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10 Must-See Attractions in the Country of Georgia

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Georgia has long been one of Europe – and the world’s – most underrated countries. But it’s grown in popularity as a travel destination in recent years, as more and more people discover how much this small but beautiful nation has to offer.

With the Caucasus Mountains on one border and the Black Sea on another, its filled with stunning natural beauty. And Georgia’s location at the crossroads of civilizations means there’s lots of history to uncover as well.

Did we mention the wine? It’s incredible. And there are plenty of friendly locals to share it with! So, without further ado, here are the 10 best places to visit in the country of Georgia.

Tbilisi

Tbilisi is the country’s capital and the home to its largest airport, so it’s only natural that we start our list here, since your trip probably will too.

But that’s not the only reason to visit Tbilisi, of course. From its ancient buildings, like Narikala Fortress, to more modern additions, like the Bridge of Peace, the architecture is one of the first things that catches the eye here.

But hidden beneath the surface is something even, well, hotter. That’s the hot springs that the city is built upon, earning it the name “warm place” or Tbilisi. Make sure you take a dip while you’re in town.

Batumi

The country’s second-largest city, Batumi, provides a notable contrast from the rest. It’s on the coast, for one, with beaches replacing mountains.

And its architecture – and many of its attractions – are more modern, from gaudy skyscrapers to the casinos that’s earned it the nickname Las Vegas on the Black Sea.

Uplistsikhe

Uplistsikhe was founded around 3,000 years ago, in roughly 1000 BC. And it’s lived through countless major events in Georgia’s history, from its rises to its falls and everything in between.

Much of the city was destroyed by the Mongols in the 13th century, which led to its abandonment. But the surviving buildings and tunnels cut into the caves here make the “Lord’s Fortress” a truly unique tourist attraction.

Mtskheta

More Sakartvelian history awaits in nearby Mtskheta, which was the capital of the Kingdom of Kartli from the 3rd century BC to 5th century AD.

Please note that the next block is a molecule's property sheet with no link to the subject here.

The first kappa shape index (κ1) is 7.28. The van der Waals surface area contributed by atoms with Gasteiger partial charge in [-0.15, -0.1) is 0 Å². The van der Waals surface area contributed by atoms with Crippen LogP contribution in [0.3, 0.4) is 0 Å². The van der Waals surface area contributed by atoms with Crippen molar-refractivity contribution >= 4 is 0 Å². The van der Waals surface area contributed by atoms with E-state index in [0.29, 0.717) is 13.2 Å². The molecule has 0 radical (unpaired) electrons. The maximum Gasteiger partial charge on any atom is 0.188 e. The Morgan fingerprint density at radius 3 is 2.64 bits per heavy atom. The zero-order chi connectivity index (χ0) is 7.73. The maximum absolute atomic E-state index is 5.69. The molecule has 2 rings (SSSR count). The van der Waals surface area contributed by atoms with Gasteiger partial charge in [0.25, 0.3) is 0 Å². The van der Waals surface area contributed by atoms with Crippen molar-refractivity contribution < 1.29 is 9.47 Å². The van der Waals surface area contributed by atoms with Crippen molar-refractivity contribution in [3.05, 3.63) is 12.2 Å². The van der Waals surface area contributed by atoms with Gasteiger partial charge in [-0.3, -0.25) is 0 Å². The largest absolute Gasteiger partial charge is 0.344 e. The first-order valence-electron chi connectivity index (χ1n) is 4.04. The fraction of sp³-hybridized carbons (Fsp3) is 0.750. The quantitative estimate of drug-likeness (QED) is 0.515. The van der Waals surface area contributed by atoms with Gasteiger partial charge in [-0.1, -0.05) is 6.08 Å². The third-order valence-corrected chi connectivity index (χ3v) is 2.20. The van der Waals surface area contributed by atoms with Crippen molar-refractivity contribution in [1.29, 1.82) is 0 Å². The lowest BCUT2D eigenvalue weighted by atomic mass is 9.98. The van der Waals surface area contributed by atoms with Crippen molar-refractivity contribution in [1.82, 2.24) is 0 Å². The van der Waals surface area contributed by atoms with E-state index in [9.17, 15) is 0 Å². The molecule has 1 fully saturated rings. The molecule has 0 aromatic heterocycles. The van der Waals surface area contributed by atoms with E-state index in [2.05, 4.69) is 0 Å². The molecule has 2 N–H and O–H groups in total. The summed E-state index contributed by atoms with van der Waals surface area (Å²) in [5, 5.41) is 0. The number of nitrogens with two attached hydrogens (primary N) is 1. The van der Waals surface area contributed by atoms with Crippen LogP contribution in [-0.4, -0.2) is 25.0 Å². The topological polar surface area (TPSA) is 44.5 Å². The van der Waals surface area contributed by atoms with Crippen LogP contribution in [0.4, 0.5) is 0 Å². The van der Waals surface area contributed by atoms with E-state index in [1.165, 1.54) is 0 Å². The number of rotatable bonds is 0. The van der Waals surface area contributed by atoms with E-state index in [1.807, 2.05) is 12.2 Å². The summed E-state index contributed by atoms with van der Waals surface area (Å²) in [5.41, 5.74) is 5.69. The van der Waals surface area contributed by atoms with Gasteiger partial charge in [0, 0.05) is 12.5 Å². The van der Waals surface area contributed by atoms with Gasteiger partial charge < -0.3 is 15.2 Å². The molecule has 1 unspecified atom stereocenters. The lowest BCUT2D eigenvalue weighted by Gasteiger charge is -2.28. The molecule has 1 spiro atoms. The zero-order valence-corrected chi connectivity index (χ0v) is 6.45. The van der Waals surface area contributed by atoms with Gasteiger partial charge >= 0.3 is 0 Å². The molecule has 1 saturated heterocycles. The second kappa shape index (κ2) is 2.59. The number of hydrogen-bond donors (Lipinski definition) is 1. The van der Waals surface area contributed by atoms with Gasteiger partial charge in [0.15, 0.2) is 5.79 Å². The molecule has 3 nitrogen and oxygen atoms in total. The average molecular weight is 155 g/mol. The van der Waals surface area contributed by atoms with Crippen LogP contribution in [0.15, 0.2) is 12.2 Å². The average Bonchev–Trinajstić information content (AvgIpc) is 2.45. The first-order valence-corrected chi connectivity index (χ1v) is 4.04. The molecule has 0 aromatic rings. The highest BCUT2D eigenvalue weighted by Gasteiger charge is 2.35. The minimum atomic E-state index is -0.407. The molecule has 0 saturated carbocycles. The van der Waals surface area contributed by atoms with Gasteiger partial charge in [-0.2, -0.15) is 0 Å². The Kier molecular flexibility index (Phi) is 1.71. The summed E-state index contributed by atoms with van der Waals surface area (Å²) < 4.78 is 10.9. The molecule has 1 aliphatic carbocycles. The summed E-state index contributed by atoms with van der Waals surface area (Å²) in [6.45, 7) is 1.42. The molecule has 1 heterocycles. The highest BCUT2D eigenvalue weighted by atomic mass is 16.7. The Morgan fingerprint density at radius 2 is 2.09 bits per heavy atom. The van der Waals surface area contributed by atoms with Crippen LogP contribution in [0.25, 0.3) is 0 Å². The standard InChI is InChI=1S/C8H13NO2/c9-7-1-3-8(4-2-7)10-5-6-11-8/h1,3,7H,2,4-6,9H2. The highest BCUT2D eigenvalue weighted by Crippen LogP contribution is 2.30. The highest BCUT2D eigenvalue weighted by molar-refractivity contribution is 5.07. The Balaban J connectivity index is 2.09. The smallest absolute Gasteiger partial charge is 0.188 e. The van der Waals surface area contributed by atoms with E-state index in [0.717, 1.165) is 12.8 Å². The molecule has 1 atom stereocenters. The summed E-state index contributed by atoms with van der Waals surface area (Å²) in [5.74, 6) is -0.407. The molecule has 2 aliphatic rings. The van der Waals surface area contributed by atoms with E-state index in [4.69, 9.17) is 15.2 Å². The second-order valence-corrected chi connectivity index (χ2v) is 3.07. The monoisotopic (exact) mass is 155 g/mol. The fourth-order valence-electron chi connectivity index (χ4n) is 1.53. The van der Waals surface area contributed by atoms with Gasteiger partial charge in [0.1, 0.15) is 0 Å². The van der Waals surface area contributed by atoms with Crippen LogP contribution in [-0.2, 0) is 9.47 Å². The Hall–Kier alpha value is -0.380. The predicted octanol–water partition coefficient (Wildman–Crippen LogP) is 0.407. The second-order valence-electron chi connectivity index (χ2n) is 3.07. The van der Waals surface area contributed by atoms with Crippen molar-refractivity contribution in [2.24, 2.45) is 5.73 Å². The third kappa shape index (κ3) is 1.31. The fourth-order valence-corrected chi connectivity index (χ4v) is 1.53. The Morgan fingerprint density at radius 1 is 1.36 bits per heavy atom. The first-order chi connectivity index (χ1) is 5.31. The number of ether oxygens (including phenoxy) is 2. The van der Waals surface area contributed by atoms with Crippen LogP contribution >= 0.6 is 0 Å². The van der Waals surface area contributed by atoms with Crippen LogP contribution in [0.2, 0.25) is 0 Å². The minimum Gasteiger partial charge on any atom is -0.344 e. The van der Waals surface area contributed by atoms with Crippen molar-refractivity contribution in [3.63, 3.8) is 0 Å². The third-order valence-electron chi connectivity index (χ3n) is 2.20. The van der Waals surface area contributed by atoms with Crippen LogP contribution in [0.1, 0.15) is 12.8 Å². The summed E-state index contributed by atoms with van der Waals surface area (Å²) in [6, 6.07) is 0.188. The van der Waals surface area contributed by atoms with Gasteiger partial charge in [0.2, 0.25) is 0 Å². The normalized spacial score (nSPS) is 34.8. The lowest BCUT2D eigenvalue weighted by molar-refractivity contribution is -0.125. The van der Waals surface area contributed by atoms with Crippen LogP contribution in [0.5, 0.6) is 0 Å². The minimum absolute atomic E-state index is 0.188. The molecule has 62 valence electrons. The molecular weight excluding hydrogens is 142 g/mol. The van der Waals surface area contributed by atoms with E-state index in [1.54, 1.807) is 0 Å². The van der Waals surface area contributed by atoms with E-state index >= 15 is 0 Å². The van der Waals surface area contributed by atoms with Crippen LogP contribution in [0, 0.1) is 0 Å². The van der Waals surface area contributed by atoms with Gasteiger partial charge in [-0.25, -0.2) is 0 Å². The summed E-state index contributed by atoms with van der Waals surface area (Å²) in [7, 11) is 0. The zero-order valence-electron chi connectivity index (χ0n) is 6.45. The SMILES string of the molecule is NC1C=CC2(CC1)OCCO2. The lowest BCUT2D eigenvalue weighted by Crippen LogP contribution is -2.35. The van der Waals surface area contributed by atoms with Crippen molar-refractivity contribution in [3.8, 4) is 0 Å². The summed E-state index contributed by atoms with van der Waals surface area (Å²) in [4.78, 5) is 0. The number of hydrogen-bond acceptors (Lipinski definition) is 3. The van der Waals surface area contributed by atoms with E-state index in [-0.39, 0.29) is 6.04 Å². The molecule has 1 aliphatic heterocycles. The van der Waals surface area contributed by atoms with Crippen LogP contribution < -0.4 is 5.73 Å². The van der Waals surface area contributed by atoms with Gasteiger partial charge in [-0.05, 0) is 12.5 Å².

Though its political significance faded long ago, its historical and cultural significance lives on. Mtskheta is considered a World Heritage Site by UNESCO and a “Holy City” by the Georgian Orthodox Church.

Stepantsminda

In a country full of beautiful views, perhaps none are quite as breathtaking as the stone towers of Gergeti Trinity Church set against the backdrop of Mount Kazbek.

You’ll find it in Stepantsminda, known as Kazbegi during Soviet times. The church is reachable with a 3-hour hike – or 30-minute drive – up steep terrain. Of course, there’s plenty more hiking to be had, if that’s not enough to get your blood pumping.

Gudauri

If you prefer your mountain adventures fused with a little more adrenaline, Georgia’s most popular ski resort is just a short bus ride away.

Gudauri sits over 7,200 ft above sea level and offers skiing, snowboarding, heliskiing, speedriding, and paragliding, as well as snowmobiles and snowbikes.

Vardzia

Vardzia is an arguably more impressive cave city – but one that’s also a little harder to get to – than Uplistsikhe. The site was founded in 12th century as an underground fortress from which to resist invading armies. But after an earthquake basically ripped it in half, Vardzia was turned into a monastery.

These days, both the caves and the churches built into them make it a popular and impressive tourist site.

Telavi

One of nation’s oldest surviving cities, Telavi is also the largest in the Khaketi region. The area used to be its own kingdom. But these days it serves as the heart of Georgia’s wine country.

In fact, archaeologists consider this area to be birthplace of wine, and the locals still use the same millennia-old techniques to make it.

Ushguli

Another of Georgia’s UNESCO sites, Ushguli is also the highest inhabited town in Europe, at over 6,900 ft above sea level.

Its elevation makes it hard to reach. But that’s only helped preserve the distinct culture of the Svan people who’ve called the area home since the first century BC. Visiting Ushguli is a little like stepping into a time machine.

Lagodekhi National Park

There are no shortage of hiking opportunities around the other entries on our list, what with all the mountains and hills. But if you’re looking for a dedicated trekking trip, just you and the outdoors and maybe some wildlife, then Lagodekhi National Park is a great pick.

One of the most popular hikes takes you to Black Rock Lake, but the park also has a couple waterfalls and other cool sites. Keep your eye out for the local fauna, which includes everything from deer to lynx to numerous birds of prey.

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